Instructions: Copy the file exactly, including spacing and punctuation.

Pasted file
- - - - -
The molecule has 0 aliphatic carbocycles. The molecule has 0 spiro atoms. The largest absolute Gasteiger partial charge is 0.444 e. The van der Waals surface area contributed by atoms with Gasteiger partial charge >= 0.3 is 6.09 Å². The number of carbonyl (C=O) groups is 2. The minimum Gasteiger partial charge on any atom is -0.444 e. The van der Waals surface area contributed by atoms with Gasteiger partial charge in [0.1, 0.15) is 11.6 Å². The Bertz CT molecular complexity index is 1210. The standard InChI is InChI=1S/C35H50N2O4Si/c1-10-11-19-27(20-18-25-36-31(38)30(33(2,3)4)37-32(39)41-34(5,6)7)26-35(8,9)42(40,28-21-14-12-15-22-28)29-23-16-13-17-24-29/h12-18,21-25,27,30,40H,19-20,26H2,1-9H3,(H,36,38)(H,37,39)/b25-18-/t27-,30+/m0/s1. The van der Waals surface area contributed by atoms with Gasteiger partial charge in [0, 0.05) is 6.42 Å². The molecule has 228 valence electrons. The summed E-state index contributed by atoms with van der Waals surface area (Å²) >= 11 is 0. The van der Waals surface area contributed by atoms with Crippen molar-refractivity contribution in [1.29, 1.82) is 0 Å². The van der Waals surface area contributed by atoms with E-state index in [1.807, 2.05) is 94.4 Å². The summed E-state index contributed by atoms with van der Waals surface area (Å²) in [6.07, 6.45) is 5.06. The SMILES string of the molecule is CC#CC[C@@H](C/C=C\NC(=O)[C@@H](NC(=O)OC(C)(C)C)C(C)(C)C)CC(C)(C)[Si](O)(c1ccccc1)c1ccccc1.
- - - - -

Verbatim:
The molecule has 0 aliphatic carbocycles. The molecule has 0 spiro atoms. The largest absolute Gasteiger partial charge is 0.444 e. The van der Waals surface area contributed by atoms with Gasteiger partial charge >= 0.3 is 6.09 Å². The number of carbonyl (C=O) groups is 2. The minimum Gasteiger partial charge on any atom is -0.444 e. The van der Waals surface area contributed by atoms with Gasteiger partial charge in [0.1, 0.15) is 11.6 Å². The Bertz CT molecular complexity index is 1210. The standard InChI is InChI=1S/C35H50N2O4Si/c1-10-11-19-27(20-18-25-36-31(38)30(33(2,3)4)37-32(39)41-34(5,6)7)26-35(8,9)42(40,28-21-14-12-15-22-28)29-23-16-13-17-24-29/h12-18,21-25,27,30,40H,19-20,26H2,1-9H3,(H,36,38)(H,37,39)/b25-18-/t27-,30+/m0/s1. The van der Waals surface area contributed by atoms with Gasteiger partial charge in [0, 0.05) is 6.42 Å². The molecule has 228 valence electrons. The summed E-state index contributed by atoms with van der Waals surface area (Å²) >= 11 is 0. The van der Waals surface area contributed by atoms with Crippen molar-refractivity contribution in [1.29, 1.82) is 0 Å². The van der Waals surface area contributed by atoms with E-state index in [1.807, 2.05) is 94.4 Å². The summed E-state index contributed by atoms with van der Waals surface area (Å²) in [6.07, 6.45) is 5.06. The SMILES string of the molecule is CC#CC[C@@H](C/C=C\NC(=O)[C@@H](NC(=O)OC(C)(C)C)C(C)(C)C)CC(C)(C)[Si](O)(c1ccccc1)c1ccccc1.